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Beef bone broth at lynnecurry.com.

Transform Plate Short Ribs into Beef Bone Broth

Short ribs come in many forms. Not all short ribs are equal.

There are the the single bone, English-style short ribs with a thick ribbon of meat attached, terrific for braising in beer or wine with a bit of tomato and aromatics {like this recipe: beef stew with a bone}.

There are the thin flanken or Korean-style short ribs, which are cross-cut sections that, once marinated, cook quickly over a grill or in a sauté pan {like this recipe: eat with your hands}.

Then, there are short ribs that are best for making a rich beef bone broth.

Plate Short Ribs for Bone Broth

If you buy a beef share, either a half or quarter, directly from a rancher like me, these are likely the short ribs you’ll get.

Instead of beefy short ribs generally found in the rib section, what whole animal buyers get is from the plate. The meat is a thin ribbon, the bone thicker and there’s more fat than lean.

Beef bone broth at lynnecurry.com.

That’s when I get out the stockpot and make what many are now calling bone broth. Or, in old-fashioned terms, beef broth.

Beef Broth Riches

I make batches of broth this way for a mid-week meal of minestrone, pho, French onion or beef barley soup. I freeze it to save for weekend pot roasts, Bolognese sauce and risotto.

Or you can sip it and drink to your health.

Beef barley soup in bone broth at lynnecurry.com.There’s nothing to it–other than four or more hours of unattended simmering. You can even make it in a large slow cooker.

After skimming the fat, you’ll have grass-fed beef tallow. This long-lasting cooking fat has nutritional benefits and flavor that is putting it back on the “good to eat” list.

As for the broth–this more elixing than you can ever get from a can or carton. So, put on a pot on a weekend day and start a new project, tackle the bedroom closet or grab a book and let the bones and a low simmer do all of the work.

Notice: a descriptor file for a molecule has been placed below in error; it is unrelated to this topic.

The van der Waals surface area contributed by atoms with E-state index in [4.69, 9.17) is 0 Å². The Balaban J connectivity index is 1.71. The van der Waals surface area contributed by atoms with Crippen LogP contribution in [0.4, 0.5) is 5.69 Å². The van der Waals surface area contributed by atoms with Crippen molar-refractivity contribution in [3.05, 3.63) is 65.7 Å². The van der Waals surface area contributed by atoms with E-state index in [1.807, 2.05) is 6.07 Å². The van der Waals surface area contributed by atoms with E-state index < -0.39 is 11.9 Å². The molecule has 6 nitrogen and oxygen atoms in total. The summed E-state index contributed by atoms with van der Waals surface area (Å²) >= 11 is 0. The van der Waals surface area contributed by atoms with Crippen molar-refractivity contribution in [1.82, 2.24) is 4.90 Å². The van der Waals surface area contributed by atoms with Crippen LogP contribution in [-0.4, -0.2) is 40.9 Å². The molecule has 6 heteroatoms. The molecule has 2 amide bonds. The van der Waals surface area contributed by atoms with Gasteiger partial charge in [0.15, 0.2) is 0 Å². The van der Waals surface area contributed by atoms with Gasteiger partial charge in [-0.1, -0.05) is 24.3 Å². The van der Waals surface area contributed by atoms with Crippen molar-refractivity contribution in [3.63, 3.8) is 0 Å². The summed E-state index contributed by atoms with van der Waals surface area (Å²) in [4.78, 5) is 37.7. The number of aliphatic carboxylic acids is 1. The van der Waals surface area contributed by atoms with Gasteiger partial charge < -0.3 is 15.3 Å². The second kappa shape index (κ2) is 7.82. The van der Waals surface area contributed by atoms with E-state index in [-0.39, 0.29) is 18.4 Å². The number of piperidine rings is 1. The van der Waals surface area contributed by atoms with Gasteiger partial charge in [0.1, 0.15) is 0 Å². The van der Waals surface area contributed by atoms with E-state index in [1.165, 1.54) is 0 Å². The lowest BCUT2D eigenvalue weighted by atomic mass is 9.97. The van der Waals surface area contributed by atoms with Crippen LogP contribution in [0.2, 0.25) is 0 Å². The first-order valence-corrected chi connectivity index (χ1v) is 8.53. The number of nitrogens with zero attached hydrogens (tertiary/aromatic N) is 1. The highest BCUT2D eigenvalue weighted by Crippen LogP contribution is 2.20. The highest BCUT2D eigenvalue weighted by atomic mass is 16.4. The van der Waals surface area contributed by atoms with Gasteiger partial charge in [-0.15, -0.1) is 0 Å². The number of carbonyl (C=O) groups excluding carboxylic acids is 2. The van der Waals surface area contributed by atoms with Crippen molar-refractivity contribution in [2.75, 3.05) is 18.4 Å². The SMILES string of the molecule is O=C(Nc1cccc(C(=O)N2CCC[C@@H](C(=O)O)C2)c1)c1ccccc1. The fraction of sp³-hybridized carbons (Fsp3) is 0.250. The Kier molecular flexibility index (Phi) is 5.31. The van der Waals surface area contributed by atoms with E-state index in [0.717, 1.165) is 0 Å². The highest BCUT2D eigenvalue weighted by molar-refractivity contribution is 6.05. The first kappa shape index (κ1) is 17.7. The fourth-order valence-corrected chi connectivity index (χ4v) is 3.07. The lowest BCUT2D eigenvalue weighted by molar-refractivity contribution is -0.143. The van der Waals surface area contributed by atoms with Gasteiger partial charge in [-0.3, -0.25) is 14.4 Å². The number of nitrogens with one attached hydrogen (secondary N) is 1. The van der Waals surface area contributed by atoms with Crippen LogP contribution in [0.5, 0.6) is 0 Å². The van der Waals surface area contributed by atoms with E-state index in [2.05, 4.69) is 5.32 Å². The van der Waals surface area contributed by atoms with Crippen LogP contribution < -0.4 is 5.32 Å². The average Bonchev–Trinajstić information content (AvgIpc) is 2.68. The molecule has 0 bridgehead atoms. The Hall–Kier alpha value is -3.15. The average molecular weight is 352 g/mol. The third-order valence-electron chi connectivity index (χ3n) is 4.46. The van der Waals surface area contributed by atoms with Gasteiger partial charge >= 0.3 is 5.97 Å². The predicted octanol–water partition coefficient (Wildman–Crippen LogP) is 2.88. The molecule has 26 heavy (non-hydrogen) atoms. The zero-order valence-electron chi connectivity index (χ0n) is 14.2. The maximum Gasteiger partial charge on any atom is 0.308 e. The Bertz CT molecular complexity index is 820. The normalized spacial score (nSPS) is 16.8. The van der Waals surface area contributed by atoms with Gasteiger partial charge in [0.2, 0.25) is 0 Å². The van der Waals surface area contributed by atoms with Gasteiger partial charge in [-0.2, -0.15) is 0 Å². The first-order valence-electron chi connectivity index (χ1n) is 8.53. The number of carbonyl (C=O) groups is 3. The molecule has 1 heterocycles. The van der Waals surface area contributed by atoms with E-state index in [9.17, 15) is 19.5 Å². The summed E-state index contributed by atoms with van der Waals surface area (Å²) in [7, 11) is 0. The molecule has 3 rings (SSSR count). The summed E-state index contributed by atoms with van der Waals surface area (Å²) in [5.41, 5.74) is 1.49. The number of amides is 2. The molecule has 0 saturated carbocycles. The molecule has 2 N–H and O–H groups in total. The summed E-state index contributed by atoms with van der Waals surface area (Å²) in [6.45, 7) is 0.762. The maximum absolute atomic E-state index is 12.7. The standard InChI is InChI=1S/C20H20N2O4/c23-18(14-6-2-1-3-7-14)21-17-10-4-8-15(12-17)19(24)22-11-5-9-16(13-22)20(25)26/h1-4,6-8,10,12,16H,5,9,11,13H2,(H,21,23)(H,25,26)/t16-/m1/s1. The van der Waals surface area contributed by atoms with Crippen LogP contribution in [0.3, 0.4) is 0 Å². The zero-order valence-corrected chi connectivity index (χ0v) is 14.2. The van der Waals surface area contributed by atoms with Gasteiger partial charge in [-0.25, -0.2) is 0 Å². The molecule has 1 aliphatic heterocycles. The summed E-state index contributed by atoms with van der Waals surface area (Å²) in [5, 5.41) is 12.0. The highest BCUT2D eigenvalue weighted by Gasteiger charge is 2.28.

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Bone Broth from Short Ribs

This recipe is how I turn less-than-meaty short ribs into a rich bone broth for soups and stews. The longer you can simmer the broth, the better. I include my overnight method in the oven, but if you have a quiet day at home, let this broth simmer and then make a simple yet exceptional soup for supper. 

Course Soup
Cuisine French
Servings 1 quart
Author Lynne Curry

Ingredients

  • 3-4 pounds beef short ribs
  • kosher salt
  • 8 whole peppercorns
  • 1/4 teaspoon dried thyme
  • 1 bay leaf
  • 1 small onion, peeled and chopped
  • 1 medium carrot, roughly chopped
  • 1 tablespoon tomato paste optional

Instructions

  1. Rub the ribs with the salt, and roast the short ribs on a sheet pan in a 400-degree F oven until very well-browned on both sides, turning once, about 40 minutes.

  2. Transfer the short ribs into a stockpot or slow cooker. Cover with 1 1/2 to 2 quarts of water so that they are just submerged. Add the peppercorns, thyme, and bay leaf. Bring the water to a simmer over medium heat (or high in a slow cooker). Use a slotted spoon or ladle to skim the foam and particles that rise to the surface.

  3. Reduce the heat to low, cover the pot and adjust it as necessary to maintain a slow, steady stream of small bubbles for 2-4 hours. Add the onion, carrots, tomato paste, if using, and simmer for 2-4 hours more. The longer the stock simmers, the stronger it will be.

  4. If you're game to try my overnight oven method, preheat your oven to 190 degrees F while the stock comes to a simmer. You may need to remove all but the bottom oven rack so that pot will fit. Place the pot into the oven uncovered and simmer for 8 hours.

  5. Strain the stock through a fine-meshed strainer into a 2-quart container, discarding the bones, fat vegetables. If you intend to use the stock immediately, leave it undisturbed for 10 minutes and ladle off some of the excess fat. Reserve the excess fat--this is beef tallow--in a small jar and use it for cooking.

  6. Or, place the stock uncovered in the refrigerator to chill at least 6 hours until the fat congeals into a thin layer on top. Use a spoon to lift off the fat and save it in a covered container for cooking. 

  7. Store the broth in the refrigerator for 1 week or in a resealable bag (for best space saving) in the freezer for up to 6 months.

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